How to Get a Job Teaching English in Asia

Asia is a continent with an exciting mixture of peoples and cultures. Teaching English in Asia gives you a unique chance to actually live among the different peoples of Asia, get to know them, and experience their cultures. So how can you get a job teaching English there? Let's take a look.


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    Have the proper qualifications to teach. Just being a native speaker of the language is enough to get you a job at some schools. However, these will be the bottom of the barrel "backpacker" type of schools, that will hire anyone with a white face that speaks English. The pay will be very low, you'll have large classes of unruly kids with no supervision, and academic support or materials will be few or non-existent. There will be no work visa, and indeed, if the school doesn't want to pay you, they may even report you to the local authorities for working without a permit, and have you deported. If these kind of working conditions appeal to you, go ahead, pack up your backpack, and ignore the rest of this article. For the rest of you, there are certain qualifications that will make it easier to find a decent job.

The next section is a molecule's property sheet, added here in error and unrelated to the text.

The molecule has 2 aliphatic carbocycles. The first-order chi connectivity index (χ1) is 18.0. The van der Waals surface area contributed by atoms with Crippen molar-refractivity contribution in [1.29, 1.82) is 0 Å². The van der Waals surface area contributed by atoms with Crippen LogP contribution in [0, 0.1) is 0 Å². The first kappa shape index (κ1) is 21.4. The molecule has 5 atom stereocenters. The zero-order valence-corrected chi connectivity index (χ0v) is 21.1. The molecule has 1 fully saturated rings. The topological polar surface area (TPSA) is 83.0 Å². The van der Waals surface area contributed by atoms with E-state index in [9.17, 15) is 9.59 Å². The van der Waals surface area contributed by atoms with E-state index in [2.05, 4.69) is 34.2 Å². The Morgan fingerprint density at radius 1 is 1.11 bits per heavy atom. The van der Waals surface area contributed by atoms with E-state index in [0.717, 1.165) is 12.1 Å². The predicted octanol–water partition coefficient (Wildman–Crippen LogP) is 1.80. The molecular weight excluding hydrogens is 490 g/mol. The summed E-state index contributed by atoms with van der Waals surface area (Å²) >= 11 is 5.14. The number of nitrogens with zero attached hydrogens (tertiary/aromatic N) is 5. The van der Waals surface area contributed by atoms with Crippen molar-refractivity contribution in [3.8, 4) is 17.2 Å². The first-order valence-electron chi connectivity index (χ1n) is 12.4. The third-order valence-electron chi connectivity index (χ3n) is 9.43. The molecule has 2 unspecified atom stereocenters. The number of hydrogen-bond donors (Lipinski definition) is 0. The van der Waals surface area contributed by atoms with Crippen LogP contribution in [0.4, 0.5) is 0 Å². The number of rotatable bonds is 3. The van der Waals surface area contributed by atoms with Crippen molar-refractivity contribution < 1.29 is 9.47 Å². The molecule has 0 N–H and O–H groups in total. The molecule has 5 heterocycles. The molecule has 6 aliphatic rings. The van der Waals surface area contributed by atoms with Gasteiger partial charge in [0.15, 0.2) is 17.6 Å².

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    Get a college degree. In Asia, qualifications are everything. You need to have the paper if you want to get a job. It can be in any subject, but one in education, English, linguistics, or something similar is a plus. If you have qualified or certified teacher status, then great. You'll start off even higher on the pay scale. Masters in any subject? You're qualified for the higher paying jobs at universities, International schools, government jobs, or in the Gulf countries. You will find those rare few teachers that are teaching without a college degree. They've had to pay their dues, and start on the lower end of the scale, at backpacker level or near it.